By R. Bruce Striegler
It was only a few years ago when many in Canada thought a huge wave of global LNG activity would soon crash over the shores of British Columbia. From an original list of more than 15 proposed multi-billion dollar projects in the Province, only one remains a possibility today. The rich Asian market has been glutted since 2015, following a massive development program across the region which began in 2000. But a policy shift to favour consumption of natural gas in China this year and strong economic growth across Asia has pushed up demand. Several export projects in North America hope for Final Investment Decision (FID) this year, including LNG Canada, a $40 billion, 13 million-tonnes-a-year venture led by Royal Dutch Shell, with PetroChina, Korea Gas Corporation and Japan’s Mitsubishi as partners. The proposed liquefaction plant and marine terminal are planned for Kitimat, B.C. (more…)
By Tom Peters
The developing technology to create a more efficient cargo supply chain, the status of North American Free Trade Agreement (NAFTA) negotiations, and CN’s continued investment in safety and equipment to keep cargo moving fluidly, were among the main topics of discussion at the annual Halifax Port Days.
Digitization in the shipping industry grabbed the attention of delegates as a panel of business and technology experts focused on a new blockchain collaboration between Maersk and IBM, called TradeLens. The goal of the project is to develop a highly secure digital ledger system that promotes the sharing of information across the global shipping industry which can reduce costs, improve productivity, increase the speed of the delivery of goods and provide transparency. The Maersk-IBM blockchain will enable the needed safety and security for the digital platform. (more…)
Fluidity is crucial for a logistics chain. More than 800,000 containers are transported by truck each year to and from the Port of Montreal, which is connected to a national network of highways throughout Canada and the U.S. Up to 2,500 trucks move through the port each day.
Another 700,000-plus containers are transported annually by rail to and from the port. The Montreal Port Authority (MPA) operates its own on-dock railway system that is directly connected to Canadian National and Canadian Pacific and their North American networks, with daily departures to Toronto, Chicago and Detroit. Some 60 to 80 container trains move through the port each week. (more…)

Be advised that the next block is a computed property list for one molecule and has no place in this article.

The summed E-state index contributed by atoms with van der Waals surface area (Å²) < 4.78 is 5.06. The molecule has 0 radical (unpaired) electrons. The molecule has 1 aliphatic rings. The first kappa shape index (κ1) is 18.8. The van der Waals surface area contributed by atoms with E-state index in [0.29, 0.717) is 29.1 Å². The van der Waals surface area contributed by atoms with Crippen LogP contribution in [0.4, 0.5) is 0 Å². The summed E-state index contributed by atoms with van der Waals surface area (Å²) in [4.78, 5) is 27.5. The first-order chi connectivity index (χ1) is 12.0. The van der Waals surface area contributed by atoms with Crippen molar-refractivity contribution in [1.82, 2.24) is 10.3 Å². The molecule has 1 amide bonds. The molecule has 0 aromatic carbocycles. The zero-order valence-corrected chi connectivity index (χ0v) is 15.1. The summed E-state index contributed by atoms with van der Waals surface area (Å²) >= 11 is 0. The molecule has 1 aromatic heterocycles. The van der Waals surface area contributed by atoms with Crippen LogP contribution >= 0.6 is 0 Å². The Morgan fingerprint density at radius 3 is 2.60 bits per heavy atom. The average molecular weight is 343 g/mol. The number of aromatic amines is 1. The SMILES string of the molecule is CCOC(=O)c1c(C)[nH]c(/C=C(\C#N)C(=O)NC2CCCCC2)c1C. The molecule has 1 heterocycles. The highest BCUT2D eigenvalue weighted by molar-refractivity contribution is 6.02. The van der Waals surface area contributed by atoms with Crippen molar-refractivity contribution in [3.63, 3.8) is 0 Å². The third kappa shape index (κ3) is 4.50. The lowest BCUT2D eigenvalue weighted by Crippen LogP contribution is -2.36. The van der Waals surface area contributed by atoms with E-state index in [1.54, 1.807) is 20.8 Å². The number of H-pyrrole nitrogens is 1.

After an amazing makeover, the Port of Montreal’s Grand Quay is providing contemporary marine infrastructure and top-notch reception facilities – on par with Montreal’s international reputation – to cruise lines and their guests, as well as magnificent open green spaces where the public can enjoy unique and spectacular views of the St. Lawrence River and the city.
Now more than ever, Montreal is becoming an international gateway for cruise lines, attracting a diverse clientele. The port will have welcomed a record 128,000 passengers and crew members on international and domestic cruises by the time the 2018 season ends on November 2. That is an increase of 10 percent over last year. (more…)
By Keith Norbury
If the two Canadian provinces and eight U.S. states that make up the Great Lakes-St. Lawrence Seaway region formed their own country, it would boast the world’s third largest economy. That was one of the notable observations in a recent report commissioned by Chamber of Marine Commerce, an Ottawa-based bi-national association representing shipowners and operators, ports, shippers, and other marine-related companies.
The region’s annual GDP of over US$6 trillion — exceeded only by the U.S. and China — includes domestic cargo moved on either side of the border, and cargo bound for or arriving from overseas. But a fair chunk of that is trade across the border — trade that many transportation industry insiders and experts fear will suffer from the tariff war that has erupted between Canada and the U.S. (more…)
By R. Bruce Striegler
At first glance, the Vancouver Island city of Nanaimo may seem to be an unusual location for a yet un-named European auto manufacturer to establish a vehicle processing centre (VPC) for Western Canada. However, Ewan Moir, President and CEO of Nanaimo Port Authority, assures us that is exactly what is taking place. “Historically, the way European autos reach Western Canada is after unloading from ships at Eastern Canadian ports, they are shipped across the country by rail, then moved into holding yards and moved again by truck to the dealerships. Logistical challenges, delays, and costs coming across Canada opened people’s eyes to the need for change.” Moir mentions land prices in the Vancouver area as a further issue. “Dealerships were turning to the manufacturer and expressing concern about holding large inventories which were becoming an expensive proposition.” (more…)